Now, pay higher fee for sending money orders from Africa

Jerry Lukendo Mbokani regularly faces a complex process when remitting money to his aging mother in the Democratic Republic of Congo. Living in Kampala, Uganda for over a decade and a half, Mr. Mbokani first has to convert his earnings into US dollars. He estimates that converting about $100 worth of Ugandan shillings incurs nearly $3 in fees.

Additionally, he pays a $7 withdrawal fee to ensure his mother receives the money without having to pay any charges herself. Mr. Mbokani opts to use mobile money services—digital transfers typically made via smartphones—as opposed to traditional methods like banks or international money transfer agencies. He notes that fees can consume about 10% of the transferred amount.

As the chief executive of the Refugee-Led Organization Network (Relon), Mr. Mbokani is acutely aware that his struggles are shared by many others. The United Nations Sustainable Development Goals aim to reduce remittance fees to less than 3% per transaction by 2030, with the total costs for sending and receiving money between two countries not exceeding 5%. Some experts argue that to truly make remittances affordable, the target should be set even lower than 3%.

The International Monetary Fund suggests that achieving these goals could unlock as much as $32 billion, not counting the money saved directly on lower fees. Lower fees often encourage more frequent remittances, which have significant positive effects on recipient economies.

Despite these goals, progress remains slow. The World Bank reports that the global average remittance fee stands at 6.2%, which is more than double the target. Fees are particularly high for transactions to sub-Saharan Africa, where they average 7.4%. Fees can soar into the double digits depending on the specific country pair involved.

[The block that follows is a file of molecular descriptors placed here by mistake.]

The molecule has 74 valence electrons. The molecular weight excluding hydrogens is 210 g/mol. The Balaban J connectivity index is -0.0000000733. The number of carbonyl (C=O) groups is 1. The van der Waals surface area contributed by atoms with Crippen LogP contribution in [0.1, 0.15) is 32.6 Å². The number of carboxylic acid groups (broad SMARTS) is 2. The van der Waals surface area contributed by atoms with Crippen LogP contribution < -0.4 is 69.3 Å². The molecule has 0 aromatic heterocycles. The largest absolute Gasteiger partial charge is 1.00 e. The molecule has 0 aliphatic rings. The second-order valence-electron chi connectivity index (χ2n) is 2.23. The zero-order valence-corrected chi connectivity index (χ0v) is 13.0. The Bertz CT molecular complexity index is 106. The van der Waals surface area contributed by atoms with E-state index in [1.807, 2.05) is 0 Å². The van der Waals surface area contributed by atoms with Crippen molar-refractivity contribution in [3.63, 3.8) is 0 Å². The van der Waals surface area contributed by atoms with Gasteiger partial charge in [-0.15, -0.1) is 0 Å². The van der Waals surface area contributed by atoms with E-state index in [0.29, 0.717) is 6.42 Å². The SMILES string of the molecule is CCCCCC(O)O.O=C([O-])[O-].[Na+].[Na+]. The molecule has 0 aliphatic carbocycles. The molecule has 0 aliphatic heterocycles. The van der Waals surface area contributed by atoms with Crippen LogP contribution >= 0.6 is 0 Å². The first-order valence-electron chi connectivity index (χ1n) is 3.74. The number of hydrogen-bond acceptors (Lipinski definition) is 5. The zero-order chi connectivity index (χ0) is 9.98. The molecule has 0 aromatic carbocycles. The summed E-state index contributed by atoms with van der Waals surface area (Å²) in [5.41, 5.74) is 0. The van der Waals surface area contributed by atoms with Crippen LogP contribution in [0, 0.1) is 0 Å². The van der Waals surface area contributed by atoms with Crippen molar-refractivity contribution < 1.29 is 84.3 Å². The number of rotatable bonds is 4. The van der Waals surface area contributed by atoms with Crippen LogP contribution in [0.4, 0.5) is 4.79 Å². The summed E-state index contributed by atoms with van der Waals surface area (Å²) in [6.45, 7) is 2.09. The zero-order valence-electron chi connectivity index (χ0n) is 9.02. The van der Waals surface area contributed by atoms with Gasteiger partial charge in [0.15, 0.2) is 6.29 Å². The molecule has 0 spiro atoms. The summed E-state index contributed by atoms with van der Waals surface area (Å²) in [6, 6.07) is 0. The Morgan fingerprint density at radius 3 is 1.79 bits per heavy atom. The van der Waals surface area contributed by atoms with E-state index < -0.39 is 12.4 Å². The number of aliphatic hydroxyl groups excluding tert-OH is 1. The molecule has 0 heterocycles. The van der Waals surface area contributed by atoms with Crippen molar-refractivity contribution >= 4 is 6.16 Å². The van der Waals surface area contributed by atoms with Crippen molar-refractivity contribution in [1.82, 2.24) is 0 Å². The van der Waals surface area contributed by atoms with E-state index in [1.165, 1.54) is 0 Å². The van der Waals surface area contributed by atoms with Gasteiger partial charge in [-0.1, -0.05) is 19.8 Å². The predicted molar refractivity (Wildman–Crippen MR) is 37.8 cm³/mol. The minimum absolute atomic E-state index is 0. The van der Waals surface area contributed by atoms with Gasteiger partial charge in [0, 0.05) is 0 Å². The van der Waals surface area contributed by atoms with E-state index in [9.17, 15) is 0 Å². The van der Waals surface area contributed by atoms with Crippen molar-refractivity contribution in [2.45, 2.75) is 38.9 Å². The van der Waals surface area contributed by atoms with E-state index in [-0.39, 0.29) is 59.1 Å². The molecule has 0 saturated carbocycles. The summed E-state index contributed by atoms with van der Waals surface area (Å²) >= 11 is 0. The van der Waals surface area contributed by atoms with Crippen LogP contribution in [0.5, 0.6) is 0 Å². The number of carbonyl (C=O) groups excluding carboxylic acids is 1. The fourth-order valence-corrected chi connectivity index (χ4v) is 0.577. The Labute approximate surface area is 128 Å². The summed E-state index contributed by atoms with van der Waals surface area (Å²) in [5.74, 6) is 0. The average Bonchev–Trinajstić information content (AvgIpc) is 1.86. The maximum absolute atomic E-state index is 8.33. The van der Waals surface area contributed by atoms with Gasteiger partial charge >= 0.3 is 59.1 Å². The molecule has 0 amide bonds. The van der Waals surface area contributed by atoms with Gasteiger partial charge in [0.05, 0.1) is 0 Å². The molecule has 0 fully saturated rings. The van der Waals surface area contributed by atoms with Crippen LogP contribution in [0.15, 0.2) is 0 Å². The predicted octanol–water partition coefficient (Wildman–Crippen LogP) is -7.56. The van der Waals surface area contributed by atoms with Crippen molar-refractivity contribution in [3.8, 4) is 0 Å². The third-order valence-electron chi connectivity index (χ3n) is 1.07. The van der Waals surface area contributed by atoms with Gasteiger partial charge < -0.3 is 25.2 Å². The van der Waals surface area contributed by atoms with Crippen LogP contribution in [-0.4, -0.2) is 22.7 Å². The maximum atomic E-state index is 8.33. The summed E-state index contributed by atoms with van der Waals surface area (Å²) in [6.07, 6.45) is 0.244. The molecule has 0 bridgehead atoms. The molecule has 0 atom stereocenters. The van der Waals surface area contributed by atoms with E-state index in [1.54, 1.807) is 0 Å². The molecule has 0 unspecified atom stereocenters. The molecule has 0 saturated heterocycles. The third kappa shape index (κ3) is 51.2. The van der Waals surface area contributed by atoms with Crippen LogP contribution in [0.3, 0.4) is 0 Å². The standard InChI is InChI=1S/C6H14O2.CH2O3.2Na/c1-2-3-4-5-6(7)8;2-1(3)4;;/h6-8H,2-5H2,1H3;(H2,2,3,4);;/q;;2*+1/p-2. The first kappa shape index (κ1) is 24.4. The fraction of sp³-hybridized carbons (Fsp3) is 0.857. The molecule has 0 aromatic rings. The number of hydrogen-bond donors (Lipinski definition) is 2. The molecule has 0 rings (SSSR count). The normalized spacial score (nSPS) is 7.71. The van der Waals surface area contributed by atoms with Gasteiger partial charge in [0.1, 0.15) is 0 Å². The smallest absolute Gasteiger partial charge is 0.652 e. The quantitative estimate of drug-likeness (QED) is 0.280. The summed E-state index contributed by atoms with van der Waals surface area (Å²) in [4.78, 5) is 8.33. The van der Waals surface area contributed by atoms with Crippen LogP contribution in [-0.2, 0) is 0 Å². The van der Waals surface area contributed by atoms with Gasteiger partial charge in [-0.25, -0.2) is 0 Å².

A major factor in these high costs is the lack of uniform regulations across borders. Nika Naghavi, who leads growth efforts at Onafriq—a digital payment network spanning over 40 African countries—notes that payment companies cannot operate under a single license across multiple nations. This fragmented regulatory environment leads to inefficiencies, especially between neighboring countries with active trade and migration patterns. For example, while transfers between Togo and Benin are facilitated by a shared currency and thus relatively straightforward, sending money from Togo to Ghana is significantly more complicated and expensive. According to Ms. Naghavi, “The costs mount significantly due to compliance and regulatory burdens.”

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